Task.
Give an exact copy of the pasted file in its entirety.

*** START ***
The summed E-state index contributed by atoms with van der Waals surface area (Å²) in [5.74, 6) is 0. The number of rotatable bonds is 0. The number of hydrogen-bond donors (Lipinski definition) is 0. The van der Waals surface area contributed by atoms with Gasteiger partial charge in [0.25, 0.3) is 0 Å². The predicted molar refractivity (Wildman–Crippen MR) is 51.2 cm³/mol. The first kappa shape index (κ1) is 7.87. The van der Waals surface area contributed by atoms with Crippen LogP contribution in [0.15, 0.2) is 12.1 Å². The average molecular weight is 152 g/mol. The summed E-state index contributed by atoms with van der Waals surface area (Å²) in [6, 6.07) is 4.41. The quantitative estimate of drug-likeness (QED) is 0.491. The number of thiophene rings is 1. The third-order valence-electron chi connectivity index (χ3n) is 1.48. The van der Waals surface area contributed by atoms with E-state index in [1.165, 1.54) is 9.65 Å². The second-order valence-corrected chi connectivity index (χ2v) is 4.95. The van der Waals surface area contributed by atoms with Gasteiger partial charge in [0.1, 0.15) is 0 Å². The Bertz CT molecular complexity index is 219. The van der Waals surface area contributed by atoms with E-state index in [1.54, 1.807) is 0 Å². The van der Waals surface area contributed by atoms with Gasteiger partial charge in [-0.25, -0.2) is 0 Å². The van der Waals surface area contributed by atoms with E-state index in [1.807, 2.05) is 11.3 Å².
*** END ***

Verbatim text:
The summed E-state index contributed by atoms with van der Waals surface area (Å²) in [5.74, 6) is 0. The number of rotatable bonds is 0. The number of hydrogen-bond donors (Lipinski definition) is 0. The van der Waals surface area contributed by atoms with Gasteiger partial charge in [0.25, 0.3) is 0 Å². The predicted molar refractivity (Wildman–Crippen MR) is 51.2 cm³/mol. The first kappa shape index (κ1) is 7.87. The van der Waals surface area contributed by atoms with Crippen LogP contribution in [0.15, 0.2) is 12.1 Å². The average molecular weight is 152 g/mol. The summed E-state index contributed by atoms with van der Waals surface area (Å²) in [6, 6.07) is 4.41. The quantitative estimate of drug-likeness (QED) is 0.491. The number of thiophene rings is 1. The third-order valence-electron chi connectivity index (χ3n) is 1.48. The van der Waals surface area contributed by atoms with E-state index in [1.165, 1.54) is 9.65 Å². The second-order valence-corrected chi connectivity index (χ2v) is 4.95. The van der Waals surface area contributed by atoms with Gasteiger partial charge in [0.1, 0.15) is 0 Å². The Bertz CT molecular complexity index is 219. The van der Waals surface area contributed by atoms with E-state index in [1.54, 1.807) is 0 Å². The van der Waals surface area contributed by atoms with Gasteiger partial charge in [-0.25, -0.2) is 0 Å². The van der Waals surface area contributed by atoms with E-state index in [1.807, 2.05) is 11.3 Å².